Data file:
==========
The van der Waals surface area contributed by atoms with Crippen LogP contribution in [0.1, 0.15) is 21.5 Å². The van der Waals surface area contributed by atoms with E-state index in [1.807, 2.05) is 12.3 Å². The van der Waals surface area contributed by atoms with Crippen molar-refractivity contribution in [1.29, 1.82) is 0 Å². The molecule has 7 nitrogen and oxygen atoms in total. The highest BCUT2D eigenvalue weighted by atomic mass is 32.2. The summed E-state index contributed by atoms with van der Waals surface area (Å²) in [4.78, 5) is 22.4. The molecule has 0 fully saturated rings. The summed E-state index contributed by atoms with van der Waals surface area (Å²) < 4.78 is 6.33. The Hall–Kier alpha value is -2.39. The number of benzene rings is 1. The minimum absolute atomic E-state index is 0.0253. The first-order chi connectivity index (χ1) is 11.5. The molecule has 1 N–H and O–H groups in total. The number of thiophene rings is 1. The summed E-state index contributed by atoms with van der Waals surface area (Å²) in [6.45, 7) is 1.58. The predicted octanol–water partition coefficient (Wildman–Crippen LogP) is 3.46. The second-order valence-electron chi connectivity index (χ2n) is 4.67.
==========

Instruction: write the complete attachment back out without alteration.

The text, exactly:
The van der Waals surface area contributed by atoms with Crippen LogP contribution in [0.1, 0.15) is 21.5 Å². The van der Waals surface area contributed by atoms with E-state index in [1.807, 2.05) is 12.3 Å². The van der Waals surface area contributed by atoms with Crippen molar-refractivity contribution in [1.29, 1.82) is 0 Å². The molecule has 7 nitrogen and oxygen atoms in total. The highest BCUT2D eigenvalue weighted by atomic mass is 32.2. The summed E-state index contributed by atoms with van der Waals surface area (Å²) in [4.78, 5) is 22.4. The molecule has 0 fully saturated rings. The summed E-state index contributed by atoms with van der Waals surface area (Å²) < 4.78 is 6.33. The Hall–Kier alpha value is -2.39. The number of benzene rings is 1. The minimum absolute atomic E-state index is 0.0253. The first-order chi connectivity index (χ1) is 11.5. The molecule has 1 N–H and O–H groups in total. The number of thiophene rings is 1. The summed E-state index contributed by atoms with van der Waals surface area (Å²) in [6.45, 7) is 1.58. The predicted octanol–water partition coefficient (Wildman–Crippen LogP) is 3.46. The second-order valence-electron chi connectivity index (χ2n) is 4.67.